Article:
Alison Galvani, a professor in the Department of Epidemiology and Public Heath, has received the New York Academy of Sciences Blavatnik Award for Young Scientists for her work in developing mathematical models of disease outbreaks.
The models developed by Galvani have led to reexamination of public policy in dealing with several forms of disease outbreaks, including influenza, drug-resistant tuberculosis, rabies, and human papilloma virus.
The awards honor innovative young scientists under the age of 42 working in life sciences, physical sciences, mathematics, and engineering. The prizes go to both faculty and postdoctoral researchers. Faculty winners receive awards of $25,000; Galvani, age 35, was one of four faculty winners this year.
Galvani uses applied mathematics, economics, psychology, and principles of evolutionary ecology to devise optimal strategies for dealing with disease prevention efforts. For instance, her work showed that the most effective vaccinations strategy against influenza is to focus first on school-age individuals, who are most likely to transmit the virus, rather than the elderly or immune-compromised, who are more likely to suffer severe health problems from the flu.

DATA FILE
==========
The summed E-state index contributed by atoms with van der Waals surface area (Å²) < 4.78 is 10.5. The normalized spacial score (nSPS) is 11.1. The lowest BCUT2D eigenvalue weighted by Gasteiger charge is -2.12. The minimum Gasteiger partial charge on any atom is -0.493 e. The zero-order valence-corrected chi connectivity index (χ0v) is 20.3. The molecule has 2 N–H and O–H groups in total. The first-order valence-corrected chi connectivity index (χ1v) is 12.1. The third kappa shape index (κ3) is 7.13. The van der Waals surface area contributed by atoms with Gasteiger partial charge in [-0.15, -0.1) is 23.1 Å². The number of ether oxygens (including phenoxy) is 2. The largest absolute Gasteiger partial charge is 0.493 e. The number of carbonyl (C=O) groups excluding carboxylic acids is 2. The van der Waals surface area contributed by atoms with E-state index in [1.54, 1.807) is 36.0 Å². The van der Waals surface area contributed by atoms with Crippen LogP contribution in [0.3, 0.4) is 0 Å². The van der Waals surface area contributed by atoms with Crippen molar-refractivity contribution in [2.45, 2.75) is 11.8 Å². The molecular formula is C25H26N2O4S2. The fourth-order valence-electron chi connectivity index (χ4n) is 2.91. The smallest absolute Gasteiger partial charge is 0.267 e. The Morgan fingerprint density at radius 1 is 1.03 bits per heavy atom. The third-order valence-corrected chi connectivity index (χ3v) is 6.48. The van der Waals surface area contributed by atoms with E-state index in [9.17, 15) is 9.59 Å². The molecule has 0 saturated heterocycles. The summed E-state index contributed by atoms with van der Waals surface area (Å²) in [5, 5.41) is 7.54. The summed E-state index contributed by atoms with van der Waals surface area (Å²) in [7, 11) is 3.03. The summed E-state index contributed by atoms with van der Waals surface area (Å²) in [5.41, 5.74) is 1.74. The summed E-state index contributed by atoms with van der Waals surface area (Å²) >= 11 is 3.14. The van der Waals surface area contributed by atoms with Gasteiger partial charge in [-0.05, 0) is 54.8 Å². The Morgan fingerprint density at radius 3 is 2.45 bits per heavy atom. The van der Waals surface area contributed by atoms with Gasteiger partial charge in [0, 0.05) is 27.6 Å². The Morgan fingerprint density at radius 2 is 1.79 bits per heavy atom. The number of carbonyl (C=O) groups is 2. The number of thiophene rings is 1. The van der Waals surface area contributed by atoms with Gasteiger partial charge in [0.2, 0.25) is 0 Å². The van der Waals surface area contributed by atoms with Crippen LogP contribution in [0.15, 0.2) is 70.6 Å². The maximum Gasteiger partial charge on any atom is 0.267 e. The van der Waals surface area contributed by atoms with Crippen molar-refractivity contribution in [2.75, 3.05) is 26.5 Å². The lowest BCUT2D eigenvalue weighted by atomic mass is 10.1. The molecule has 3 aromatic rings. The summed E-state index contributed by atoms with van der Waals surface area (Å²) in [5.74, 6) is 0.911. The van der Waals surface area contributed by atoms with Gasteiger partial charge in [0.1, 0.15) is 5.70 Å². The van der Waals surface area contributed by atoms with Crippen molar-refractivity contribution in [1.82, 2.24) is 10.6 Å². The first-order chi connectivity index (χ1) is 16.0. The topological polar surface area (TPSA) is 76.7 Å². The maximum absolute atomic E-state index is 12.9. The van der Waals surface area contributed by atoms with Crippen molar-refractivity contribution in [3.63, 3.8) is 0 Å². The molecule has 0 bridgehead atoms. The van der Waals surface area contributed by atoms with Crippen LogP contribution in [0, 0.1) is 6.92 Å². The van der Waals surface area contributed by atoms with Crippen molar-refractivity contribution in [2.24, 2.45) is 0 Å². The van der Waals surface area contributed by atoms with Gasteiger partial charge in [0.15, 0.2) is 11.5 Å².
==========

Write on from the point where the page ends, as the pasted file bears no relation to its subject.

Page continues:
Her research has also influenced decisions on rotavirus vaccinations in the United Kingdom and rabies vaccination in Tanzania.
“Alison’s work on modeling epidemics and prevention strategies is pathbreaking and internationally recognized for its innovation, rigor, and significance,” said Paul D. Cleary, dean of the Yale School of Public Health. “The Blavatnik Award is a wonderful honor that appropriately recognizes her brilliant research.”